Grandmothers’s guide to healthy gut

TNIE takes a look at how modern-day chefs and foodies are revisiting traditional wisdom in gastronomy  
For representational purpose
For representational purpose

KOCHI: Old-timers in the kitchen always insist the foundation of wellness lies in one’s gut. Remember, be it for fever, headaches or skin rashes, grandmothers would target the tummy for healing. Now, in this fusion food era, new-gen gastronomists, too, are falling back on the traditional wisdom of ‘stomach care’.  

Kozhikode native and an executive chef based in Abu Dhabi, Shibin K P, says he pays a lot of attention to avoid incompatible food pairing aka ‘virudha aharam’. “To consume food with components with the right mix of taste, texture and nutritional values is important,” he explains. 

“Digestion issues are on the rise of late, especially among young adults and children. I believe the wrong combination of food elements and not following healthy eating schedules are major reasons. The stomach is similar to a cooking vessel; what you put into it matters to the whole body. So one should be informed enough to put in the right items.” 

Shibin elaborates on some examples. “Milk, for instance, takes considerable time to digest. So I tell people to avoid consuming fruit milkshakes on a daily basis. It’s always better to have fruits alone. Also, I recommend yoghurt instead of milk to make smoothies. Similarly, consuming milk with lemon-based products is not a great idea. The combination can trigger gastric issues. The same is the case with having curd at night.”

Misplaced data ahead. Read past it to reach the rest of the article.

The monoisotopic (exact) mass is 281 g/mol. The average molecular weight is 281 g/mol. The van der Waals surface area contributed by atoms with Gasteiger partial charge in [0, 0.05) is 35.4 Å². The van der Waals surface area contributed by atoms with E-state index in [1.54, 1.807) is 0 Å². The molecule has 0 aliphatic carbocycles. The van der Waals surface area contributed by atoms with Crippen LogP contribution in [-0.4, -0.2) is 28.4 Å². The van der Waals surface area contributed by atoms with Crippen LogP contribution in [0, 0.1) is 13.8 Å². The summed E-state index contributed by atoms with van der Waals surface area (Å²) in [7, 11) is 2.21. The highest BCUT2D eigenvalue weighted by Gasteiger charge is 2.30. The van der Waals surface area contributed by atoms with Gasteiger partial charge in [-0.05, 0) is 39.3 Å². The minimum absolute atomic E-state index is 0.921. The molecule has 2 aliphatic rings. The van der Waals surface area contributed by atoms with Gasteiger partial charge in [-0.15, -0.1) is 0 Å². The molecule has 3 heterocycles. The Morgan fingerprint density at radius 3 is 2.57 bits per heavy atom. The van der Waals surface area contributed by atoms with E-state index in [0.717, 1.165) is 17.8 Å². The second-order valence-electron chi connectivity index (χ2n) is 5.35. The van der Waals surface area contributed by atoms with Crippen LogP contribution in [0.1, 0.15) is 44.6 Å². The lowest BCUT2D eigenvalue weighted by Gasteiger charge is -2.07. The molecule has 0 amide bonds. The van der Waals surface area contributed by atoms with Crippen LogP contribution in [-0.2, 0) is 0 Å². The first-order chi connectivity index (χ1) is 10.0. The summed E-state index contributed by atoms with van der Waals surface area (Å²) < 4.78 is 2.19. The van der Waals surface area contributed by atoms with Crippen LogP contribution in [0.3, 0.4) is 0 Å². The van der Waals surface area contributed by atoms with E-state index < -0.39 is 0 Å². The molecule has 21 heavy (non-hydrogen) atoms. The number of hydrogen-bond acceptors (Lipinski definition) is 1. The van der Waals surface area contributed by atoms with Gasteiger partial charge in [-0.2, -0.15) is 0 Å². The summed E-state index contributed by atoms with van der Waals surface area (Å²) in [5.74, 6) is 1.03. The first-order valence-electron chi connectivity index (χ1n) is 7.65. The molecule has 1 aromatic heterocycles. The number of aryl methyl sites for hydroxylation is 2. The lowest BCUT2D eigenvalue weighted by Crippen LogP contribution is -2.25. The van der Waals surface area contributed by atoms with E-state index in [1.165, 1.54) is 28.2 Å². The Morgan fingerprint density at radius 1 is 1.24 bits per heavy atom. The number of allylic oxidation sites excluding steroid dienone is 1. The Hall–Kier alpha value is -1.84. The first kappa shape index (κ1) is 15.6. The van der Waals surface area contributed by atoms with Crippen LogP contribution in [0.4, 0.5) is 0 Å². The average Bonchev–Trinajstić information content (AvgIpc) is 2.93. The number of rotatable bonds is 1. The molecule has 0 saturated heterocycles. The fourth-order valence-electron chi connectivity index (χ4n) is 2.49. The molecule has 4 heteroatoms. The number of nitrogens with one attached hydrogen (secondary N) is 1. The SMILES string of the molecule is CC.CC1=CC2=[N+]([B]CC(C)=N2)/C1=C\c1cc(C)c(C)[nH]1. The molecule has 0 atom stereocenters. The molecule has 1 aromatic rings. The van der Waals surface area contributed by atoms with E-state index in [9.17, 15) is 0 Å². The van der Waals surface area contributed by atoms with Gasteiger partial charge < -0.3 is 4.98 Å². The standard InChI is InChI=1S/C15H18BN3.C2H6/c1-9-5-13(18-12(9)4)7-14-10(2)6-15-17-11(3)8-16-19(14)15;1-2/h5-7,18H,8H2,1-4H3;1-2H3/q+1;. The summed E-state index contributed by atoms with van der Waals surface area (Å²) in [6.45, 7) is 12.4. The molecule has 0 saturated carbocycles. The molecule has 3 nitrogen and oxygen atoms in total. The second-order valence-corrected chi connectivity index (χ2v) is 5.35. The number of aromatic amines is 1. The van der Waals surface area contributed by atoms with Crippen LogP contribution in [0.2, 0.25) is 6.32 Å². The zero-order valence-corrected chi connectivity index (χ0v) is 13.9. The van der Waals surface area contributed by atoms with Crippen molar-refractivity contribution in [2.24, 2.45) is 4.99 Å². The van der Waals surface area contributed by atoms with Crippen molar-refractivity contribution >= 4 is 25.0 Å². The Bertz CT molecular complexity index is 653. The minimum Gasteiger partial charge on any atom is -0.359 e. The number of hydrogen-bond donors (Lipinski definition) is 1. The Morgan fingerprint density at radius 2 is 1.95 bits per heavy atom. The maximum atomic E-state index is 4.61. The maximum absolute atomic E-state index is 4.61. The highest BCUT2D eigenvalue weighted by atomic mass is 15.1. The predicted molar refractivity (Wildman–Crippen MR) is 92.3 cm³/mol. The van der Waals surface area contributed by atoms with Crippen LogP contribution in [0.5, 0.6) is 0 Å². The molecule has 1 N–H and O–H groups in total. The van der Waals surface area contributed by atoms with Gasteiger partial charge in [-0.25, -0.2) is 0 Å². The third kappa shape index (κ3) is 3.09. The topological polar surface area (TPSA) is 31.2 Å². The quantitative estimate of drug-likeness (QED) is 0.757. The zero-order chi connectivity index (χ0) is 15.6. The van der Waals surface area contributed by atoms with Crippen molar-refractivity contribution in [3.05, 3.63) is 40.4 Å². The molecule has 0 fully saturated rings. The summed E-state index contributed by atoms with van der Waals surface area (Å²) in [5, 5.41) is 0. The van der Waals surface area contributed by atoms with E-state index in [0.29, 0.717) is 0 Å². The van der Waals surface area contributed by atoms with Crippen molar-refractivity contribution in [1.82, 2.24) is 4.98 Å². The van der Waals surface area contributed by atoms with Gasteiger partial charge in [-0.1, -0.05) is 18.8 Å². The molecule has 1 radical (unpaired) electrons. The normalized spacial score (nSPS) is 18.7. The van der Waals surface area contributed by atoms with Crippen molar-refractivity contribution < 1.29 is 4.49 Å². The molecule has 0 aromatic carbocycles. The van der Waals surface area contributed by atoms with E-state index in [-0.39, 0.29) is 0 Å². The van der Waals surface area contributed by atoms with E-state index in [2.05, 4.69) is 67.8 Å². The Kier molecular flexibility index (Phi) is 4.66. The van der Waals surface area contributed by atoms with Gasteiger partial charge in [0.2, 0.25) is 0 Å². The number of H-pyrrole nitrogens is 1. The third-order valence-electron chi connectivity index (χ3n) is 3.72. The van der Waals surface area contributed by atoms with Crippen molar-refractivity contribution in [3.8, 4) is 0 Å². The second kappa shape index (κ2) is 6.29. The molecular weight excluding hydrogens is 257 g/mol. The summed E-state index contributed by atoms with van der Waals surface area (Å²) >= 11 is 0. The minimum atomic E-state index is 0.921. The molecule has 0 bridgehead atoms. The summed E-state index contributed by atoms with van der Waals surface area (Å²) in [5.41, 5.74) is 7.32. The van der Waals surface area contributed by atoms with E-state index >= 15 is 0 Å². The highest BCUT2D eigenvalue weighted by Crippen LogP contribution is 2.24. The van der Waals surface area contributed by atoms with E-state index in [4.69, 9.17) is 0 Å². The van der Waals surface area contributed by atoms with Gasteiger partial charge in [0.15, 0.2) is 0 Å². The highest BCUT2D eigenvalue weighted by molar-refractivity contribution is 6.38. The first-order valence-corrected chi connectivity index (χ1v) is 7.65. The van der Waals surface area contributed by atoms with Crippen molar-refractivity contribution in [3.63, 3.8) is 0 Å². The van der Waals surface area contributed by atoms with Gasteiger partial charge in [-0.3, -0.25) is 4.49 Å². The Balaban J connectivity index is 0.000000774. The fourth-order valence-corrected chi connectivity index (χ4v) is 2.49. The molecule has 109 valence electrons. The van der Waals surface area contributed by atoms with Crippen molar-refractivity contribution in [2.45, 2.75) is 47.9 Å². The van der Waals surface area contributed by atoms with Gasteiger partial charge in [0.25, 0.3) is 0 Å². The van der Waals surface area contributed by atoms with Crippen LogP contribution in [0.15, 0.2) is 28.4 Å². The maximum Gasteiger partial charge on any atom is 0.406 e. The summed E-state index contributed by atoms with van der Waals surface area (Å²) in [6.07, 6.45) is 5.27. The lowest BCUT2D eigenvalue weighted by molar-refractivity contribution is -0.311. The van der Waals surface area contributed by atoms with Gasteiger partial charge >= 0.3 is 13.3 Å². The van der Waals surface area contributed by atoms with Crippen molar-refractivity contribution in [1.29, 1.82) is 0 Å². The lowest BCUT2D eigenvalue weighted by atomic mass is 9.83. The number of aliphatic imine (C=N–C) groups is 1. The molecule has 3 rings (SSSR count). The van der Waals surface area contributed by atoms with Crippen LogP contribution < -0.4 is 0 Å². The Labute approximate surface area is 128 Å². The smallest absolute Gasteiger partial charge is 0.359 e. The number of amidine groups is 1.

Malappuram-based YouTube chef Aysha Farhana also adheres to “conscious food pairing”. She researched the subject as one of her children suffered from food allergies some years ago. “Kanji and cherupayar (gruel and green gram) is a preferred combo of Malayalis. Rice and dal curry is also a popular combination. But it’s not a good idea to have these with non-veg dishes, especially for people who have digestion issues. However, sprouts can be had with non-veg.”

‘Gap between biryani and payasam’

Kochi-based food curator Sajna Riju swears by her mother’s advice on avoiding milk-based desserts soon after having non-veg dishes. “It can cause gastric issues and skin rashes in some people,” she says. “For instance, there should be a gap of two hours between biryani and payasam.”

Tapioca with rice is another combination Aysha avoids. “Both are loaded with carbohydrates and can cause bloating. Also, while eating tapioca, it’s good to add a few drops of lemon as it helps add iron intake,” she says. “It’s always best to have tapioca with protein-rich food such as meat.”  

There are positive pairings, too, she adds. The “golden milk” is an example. “Adding a pinch of turmeric and pepper to milk while boiling enhances nutritional value. Both are rich in curcumin content. It relieves chronic pain, prevents mood swings, and is a good drink for post-cancer patients,” she says.